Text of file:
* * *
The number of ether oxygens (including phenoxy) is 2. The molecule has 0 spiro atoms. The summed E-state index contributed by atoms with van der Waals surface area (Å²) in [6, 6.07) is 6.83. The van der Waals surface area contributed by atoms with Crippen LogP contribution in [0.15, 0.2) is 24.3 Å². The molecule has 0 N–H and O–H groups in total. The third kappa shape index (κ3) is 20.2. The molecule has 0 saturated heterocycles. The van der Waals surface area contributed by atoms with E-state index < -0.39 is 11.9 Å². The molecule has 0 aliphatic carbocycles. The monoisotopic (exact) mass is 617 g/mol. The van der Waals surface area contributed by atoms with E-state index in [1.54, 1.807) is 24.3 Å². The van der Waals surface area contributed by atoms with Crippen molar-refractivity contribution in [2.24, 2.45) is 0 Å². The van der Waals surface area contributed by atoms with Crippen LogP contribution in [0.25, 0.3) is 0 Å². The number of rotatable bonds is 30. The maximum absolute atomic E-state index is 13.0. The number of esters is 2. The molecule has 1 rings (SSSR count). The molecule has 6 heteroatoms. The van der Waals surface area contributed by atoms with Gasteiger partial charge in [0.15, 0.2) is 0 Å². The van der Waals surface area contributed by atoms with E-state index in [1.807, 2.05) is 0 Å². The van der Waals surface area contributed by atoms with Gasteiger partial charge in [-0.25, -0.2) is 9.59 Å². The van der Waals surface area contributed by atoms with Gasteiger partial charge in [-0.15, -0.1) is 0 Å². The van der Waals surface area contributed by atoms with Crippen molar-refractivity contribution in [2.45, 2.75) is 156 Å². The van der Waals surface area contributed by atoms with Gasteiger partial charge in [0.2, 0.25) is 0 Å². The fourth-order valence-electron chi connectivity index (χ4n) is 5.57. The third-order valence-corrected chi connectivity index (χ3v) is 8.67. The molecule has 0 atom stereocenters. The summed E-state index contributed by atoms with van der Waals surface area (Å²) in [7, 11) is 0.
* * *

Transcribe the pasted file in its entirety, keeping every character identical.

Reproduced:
The number of ether oxygens (including phenoxy) is 2. The molecule has 0 spiro atoms. The summed E-state index contributed by atoms with van der Waals surface area (Å²) in [6, 6.07) is 6.83. The van der Waals surface area contributed by atoms with Crippen LogP contribution in [0.15, 0.2) is 24.3 Å². The molecule has 0 N–H and O–H groups in total. The third kappa shape index (κ3) is 20.2. The molecule has 0 saturated heterocycles. The van der Waals surface area contributed by atoms with E-state index < -0.39 is 11.9 Å². The molecule has 0 aliphatic carbocycles. The monoisotopic (exact) mass is 617 g/mol. The van der Waals surface area contributed by atoms with E-state index in [1.54, 1.807) is 24.3 Å². The van der Waals surface area contributed by atoms with Crippen molar-refractivity contribution in [2.24, 2.45) is 0 Å². The van der Waals surface area contributed by atoms with Crippen LogP contribution in [0.25, 0.3) is 0 Å². The number of rotatable bonds is 30. The maximum absolute atomic E-state index is 13.0. The number of esters is 2. The molecule has 1 rings (SSSR count). The molecule has 6 heteroatoms. The van der Waals surface area contributed by atoms with Gasteiger partial charge in [0.15, 0.2) is 0 Å². The van der Waals surface area contributed by atoms with E-state index in [1.807, 2.05) is 0 Å². The van der Waals surface area contributed by atoms with Gasteiger partial charge in [-0.25, -0.2) is 9.59 Å². The van der Waals surface area contributed by atoms with Gasteiger partial charge in [-0.15, -0.1) is 0 Å². The van der Waals surface area contributed by atoms with Crippen molar-refractivity contribution in [2.45, 2.75) is 156 Å². The van der Waals surface area contributed by atoms with Gasteiger partial charge in [0.2, 0.25) is 0 Å². The fourth-order valence-electron chi connectivity index (χ4n) is 5.57. The third-order valence-corrected chi connectivity index (χ3v) is 8.67. The molecule has 0 atom stereocenters. The summed E-state index contributed by atoms with van der Waals surface area (Å²) in [7, 11) is 0.